My Faults My Own

One's ponens is another's tollens.

IN WHICH Ross Rheingans-Yoo, a sometimes-poet and else­wise a recently-graduated student of Computer Science and Math, oc­cas­ion­al­ly writes on things of int­erest.

Reading Feed (last update: April 2)

A collection of things that I was happy I read. Views expressed by linked authors are chosen because I think they're interesting, not because I think they're correct, unless indicated otherwise.


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Blog: Don't Worry About the Vase | On Automoderation -- Zvi concretizes much the the vague disease I was feeling around Automoderation, despite it being an eminently plausible approach to its design specification.


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Blog: JeffTK | Slack tool: predict -- Note that Jeff's implementation is of a market mechanism that's not budget-balanced, and rewards marginal improvements of the "last price", rather than marginal improvements of the "current best price". I suspect that these design decisions have the net effect of denoising the signal of predicter quality.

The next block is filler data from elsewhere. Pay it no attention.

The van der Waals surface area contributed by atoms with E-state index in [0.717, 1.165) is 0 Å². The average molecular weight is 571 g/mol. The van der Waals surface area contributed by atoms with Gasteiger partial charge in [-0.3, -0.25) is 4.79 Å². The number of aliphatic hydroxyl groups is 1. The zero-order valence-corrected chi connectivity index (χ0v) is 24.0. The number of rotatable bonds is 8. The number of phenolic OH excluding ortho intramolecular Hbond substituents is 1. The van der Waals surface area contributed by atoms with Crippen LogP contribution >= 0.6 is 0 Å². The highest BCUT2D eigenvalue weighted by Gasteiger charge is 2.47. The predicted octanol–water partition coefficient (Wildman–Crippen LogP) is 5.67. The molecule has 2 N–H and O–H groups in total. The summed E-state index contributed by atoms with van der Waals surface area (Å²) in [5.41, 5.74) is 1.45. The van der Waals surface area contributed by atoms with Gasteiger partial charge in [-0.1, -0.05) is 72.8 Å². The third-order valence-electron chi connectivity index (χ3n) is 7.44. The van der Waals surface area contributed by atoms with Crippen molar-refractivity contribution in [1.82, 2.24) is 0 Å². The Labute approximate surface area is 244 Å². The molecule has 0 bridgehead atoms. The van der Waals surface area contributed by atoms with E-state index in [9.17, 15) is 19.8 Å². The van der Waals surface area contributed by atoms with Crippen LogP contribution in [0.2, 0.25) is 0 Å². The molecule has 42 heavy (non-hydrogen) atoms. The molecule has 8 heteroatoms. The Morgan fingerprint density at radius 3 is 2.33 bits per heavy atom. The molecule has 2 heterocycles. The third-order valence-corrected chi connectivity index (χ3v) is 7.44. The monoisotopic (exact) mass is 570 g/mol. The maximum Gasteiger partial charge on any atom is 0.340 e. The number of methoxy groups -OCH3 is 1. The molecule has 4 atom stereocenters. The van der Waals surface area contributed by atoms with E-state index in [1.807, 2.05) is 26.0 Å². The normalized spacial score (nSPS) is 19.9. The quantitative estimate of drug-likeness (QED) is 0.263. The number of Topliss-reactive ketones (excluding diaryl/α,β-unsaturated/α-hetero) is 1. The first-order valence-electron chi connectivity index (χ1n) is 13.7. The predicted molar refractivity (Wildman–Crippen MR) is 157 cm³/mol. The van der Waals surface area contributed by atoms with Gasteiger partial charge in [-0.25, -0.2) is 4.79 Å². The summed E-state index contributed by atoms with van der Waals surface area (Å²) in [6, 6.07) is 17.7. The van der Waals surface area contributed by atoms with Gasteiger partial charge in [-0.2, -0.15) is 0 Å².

Blog: Schneier on Security | New Gmail Phishing Scam -- "The article is right; this is frighteningly good."

Blog: Marginal Revolution | The Baffling Politics

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I can't support the Green platform

In a conversation with an acquaintance about the political ethics of voting for Jill Stein, I realized that I had very little idea what the Green Party stood for. (Um...the environment?) So I spent a few hours today reading the Green Party platform. I can't say it was an exciting experience, but now at least I feel like I have some sense of what it means to be Green. I liked a good deal of what I read, but in the end, there were a few things that I just couldn't stomach.

note: At no point in this post am I going to discuss the political ethics of voting for a third-party candidate, in general, in a first-past-the-post race. If you want to read about that sort of thing, you're in the wrong place; this is a post unpacking what the Green Party specifically does and does not

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